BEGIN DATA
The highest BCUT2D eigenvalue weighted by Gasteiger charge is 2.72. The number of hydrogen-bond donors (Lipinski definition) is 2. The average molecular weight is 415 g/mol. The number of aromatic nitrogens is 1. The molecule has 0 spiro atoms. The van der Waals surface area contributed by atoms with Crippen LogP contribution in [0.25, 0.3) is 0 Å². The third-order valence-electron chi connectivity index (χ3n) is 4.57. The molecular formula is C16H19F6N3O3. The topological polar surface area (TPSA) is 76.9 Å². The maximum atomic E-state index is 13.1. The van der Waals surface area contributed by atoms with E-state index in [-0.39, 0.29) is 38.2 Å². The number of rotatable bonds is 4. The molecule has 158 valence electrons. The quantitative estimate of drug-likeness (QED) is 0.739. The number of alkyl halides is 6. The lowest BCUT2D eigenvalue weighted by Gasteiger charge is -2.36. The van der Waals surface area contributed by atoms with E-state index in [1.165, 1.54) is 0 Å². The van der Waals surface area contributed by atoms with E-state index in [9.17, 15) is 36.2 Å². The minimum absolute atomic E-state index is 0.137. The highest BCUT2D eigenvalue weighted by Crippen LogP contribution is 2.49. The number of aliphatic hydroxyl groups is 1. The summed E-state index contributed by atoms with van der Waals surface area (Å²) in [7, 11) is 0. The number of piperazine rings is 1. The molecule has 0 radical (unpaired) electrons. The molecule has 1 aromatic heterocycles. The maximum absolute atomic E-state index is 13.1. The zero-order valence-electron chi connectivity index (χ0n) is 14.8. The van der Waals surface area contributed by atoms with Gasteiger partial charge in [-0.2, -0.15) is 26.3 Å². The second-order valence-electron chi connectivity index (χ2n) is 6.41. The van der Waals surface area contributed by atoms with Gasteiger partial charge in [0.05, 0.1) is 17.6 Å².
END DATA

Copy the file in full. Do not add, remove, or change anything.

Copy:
The highest BCUT2D eigenvalue weighted by Gasteiger charge is 2.72. The number of hydrogen-bond donors (Lipinski definition) is 2. The average molecular weight is 415 g/mol. The number of aromatic nitrogens is 1. The molecule has 0 spiro atoms. The van der Waals surface area contributed by atoms with Crippen LogP contribution in [0.25, 0.3) is 0 Å². The third-order valence-electron chi connectivity index (χ3n) is 4.57. The molecular formula is C16H19F6N3O3. The topological polar surface area (TPSA) is 76.9 Å². The maximum atomic E-state index is 13.1. The van der Waals surface area contributed by atoms with E-state index in [-0.39, 0.29) is 38.2 Å². The number of rotatable bonds is 4. The molecule has 158 valence electrons. The quantitative estimate of drug-likeness (QED) is 0.739. The number of alkyl halides is 6. The lowest BCUT2D eigenvalue weighted by Gasteiger charge is -2.36. The van der Waals surface area contributed by atoms with E-state index in [1.165, 1.54) is 0 Å². The van der Waals surface area contributed by atoms with E-state index in [9.17, 15) is 36.2 Å². The minimum absolute atomic E-state index is 0.137. The highest BCUT2D eigenvalue weighted by Crippen LogP contribution is 2.49. The number of aliphatic hydroxyl groups is 1. The summed E-state index contributed by atoms with van der Waals surface area (Å²) in [7, 11) is 0. The number of piperazine rings is 1. The molecule has 0 radical (unpaired) electrons. The molecule has 1 aromatic heterocycles. The maximum absolute atomic E-state index is 13.1. The zero-order valence-electron chi connectivity index (χ0n) is 14.8. The van der Waals surface area contributed by atoms with Gasteiger partial charge in [-0.2, -0.15) is 26.3 Å². The second-order valence-electron chi connectivity index (χ2n) is 6.41. The van der Waals surface area contributed by atoms with Gasteiger partial charge in [0.05, 0.1) is 17.6 Å².